So, what does living a small life look like today?  Is it real?  Is it achievable for the “average joe and jane”?  I say abso-friggin-lutely.  I mean, seriously, we don’t need a lot of the “fluff” that makes up modern homes today.  While, sure, it’s nice to have “space”, but is it really necessary for how you live your life?  When a home is the largest investment you’ll ever make as an individual it should reflect your personal lifestyle, be adaptable to changes in your life (wife, kids, inlaws, etc), be efficient to maintain and be responsible to the environment and it’s impact on your surroundings.  Why not put all of those things into a home that is also space efficient and beautiful?  These are the questions that are being asked by a new generation of homeowner and are being answered by a new generation of architects, designers and builders looking to transform our built environment into something more economical, ecological, beautiful and unique.

So, yes, we’ve learned our lessons, living small is the new living large and it looks gooooood. 🙂

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2 thoughts on “Living a Small Life – LetsBlogOff

  1. I find this a fascinating topic that deserves more space. I am beginning to find a push back to the NSBH mentality (one I generally hold). There is one architect in Florida who is openly against the small house idea. http://bit.ly/lHwVbH. He also commented on an AIA discussion at http://bit.ly/l87TCd. The post he responded to was in line with your comments about micro-living. I may have to think about addressing this as well since I am passionate about small houses and the fact that 1) you don’t really NEED a 3 car garage 2) you don’t need a 2,500 square foot basement unless that’s your entire house 3) unless you have a litter of kids you don’t need a 5 bedroom house and 4) family room AND living room…really? Sorry in advance if I rip off my own comments for my own blog post. 🙂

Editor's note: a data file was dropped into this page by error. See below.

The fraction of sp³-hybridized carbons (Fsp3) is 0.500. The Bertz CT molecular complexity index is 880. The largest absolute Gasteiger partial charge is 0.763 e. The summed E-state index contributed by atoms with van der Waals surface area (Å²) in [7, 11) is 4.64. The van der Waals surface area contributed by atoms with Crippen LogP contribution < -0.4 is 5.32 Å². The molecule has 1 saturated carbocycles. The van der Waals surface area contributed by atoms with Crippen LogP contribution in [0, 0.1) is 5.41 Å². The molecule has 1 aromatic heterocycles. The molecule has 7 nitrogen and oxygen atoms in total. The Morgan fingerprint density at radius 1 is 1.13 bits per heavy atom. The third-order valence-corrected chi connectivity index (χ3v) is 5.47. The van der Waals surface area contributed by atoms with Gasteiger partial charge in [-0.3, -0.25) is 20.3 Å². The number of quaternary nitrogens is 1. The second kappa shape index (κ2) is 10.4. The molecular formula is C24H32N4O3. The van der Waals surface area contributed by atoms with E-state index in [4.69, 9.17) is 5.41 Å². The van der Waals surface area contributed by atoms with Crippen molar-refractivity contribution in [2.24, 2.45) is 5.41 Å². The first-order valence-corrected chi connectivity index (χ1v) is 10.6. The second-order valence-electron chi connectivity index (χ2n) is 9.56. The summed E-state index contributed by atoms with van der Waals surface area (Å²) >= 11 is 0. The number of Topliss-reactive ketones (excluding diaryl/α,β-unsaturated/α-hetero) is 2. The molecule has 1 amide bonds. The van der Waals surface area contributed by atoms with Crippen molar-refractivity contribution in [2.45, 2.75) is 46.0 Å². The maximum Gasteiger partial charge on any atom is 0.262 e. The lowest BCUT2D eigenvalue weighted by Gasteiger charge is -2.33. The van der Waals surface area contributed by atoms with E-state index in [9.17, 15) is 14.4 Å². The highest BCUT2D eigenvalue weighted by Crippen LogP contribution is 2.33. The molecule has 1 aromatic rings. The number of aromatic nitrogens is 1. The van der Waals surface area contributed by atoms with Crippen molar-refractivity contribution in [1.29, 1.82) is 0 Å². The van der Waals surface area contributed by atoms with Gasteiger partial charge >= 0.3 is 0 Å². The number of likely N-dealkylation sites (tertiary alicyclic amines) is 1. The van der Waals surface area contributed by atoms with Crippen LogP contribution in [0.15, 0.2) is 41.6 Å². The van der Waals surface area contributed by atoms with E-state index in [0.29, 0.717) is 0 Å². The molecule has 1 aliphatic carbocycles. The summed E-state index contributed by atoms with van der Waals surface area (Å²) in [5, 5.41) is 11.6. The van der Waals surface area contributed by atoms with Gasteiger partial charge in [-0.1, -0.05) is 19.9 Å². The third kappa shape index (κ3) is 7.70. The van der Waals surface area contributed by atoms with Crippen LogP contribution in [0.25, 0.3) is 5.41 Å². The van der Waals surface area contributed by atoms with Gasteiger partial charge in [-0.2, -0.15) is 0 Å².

• You’re right, this is certainly a hot topic these days, especially when you look around at the residential market and you see all these salt box developments that are either mostly empty or only about 10% built. I was even reading an article the other day about a sub-market that has emerged where builders buy up unfinished subdivision projects for pennies on the dollar and finish them. The rub comes when homeowners who had already bought in are not getting many of the amenities they expected…that’s another story though. The point is, these developments are failing because, 1] few middle class people can afford the homes that are built in these developments, 2] there is a new generation of homeowner/homebuyer that is looking for something more creative than the 5 floor plan and elevation options that are out there currently, and 3] this same new generation is looking for more responsible and efficient homes to purchase.
      I don’t fault John Henry for his point of view. He’s entitled to his opinion just like everyone else. What is unfortunate about his point of view is that, designing smaller, more efficient homes is simply good architectural practice. Even if your client wants a 5,000 square foot home, it should be designed to the highest and most efficient quality not because of some popular market trend like “being green” or even to get an extra $3/sf out of the client’s budget, but simply because it’s good practice, and as architects it is our job to provide the client with the best product we can.
      It really gets my panties in a wad when architects come out decrying smaller living as “foolish” or “fringe” or a “fad” or whatever. I don’t think it does a service to the profession at all and, to me, actually hurts us in the eyes of potential clients. We should put ourselves in a position that allows a client to come to us with any project and we able to adequately educate them and guide them to the best choices for their project, simple.
      I kind of meandered all over the place with this. Sorry, it’s early and I haven’t had coffee yet. :-\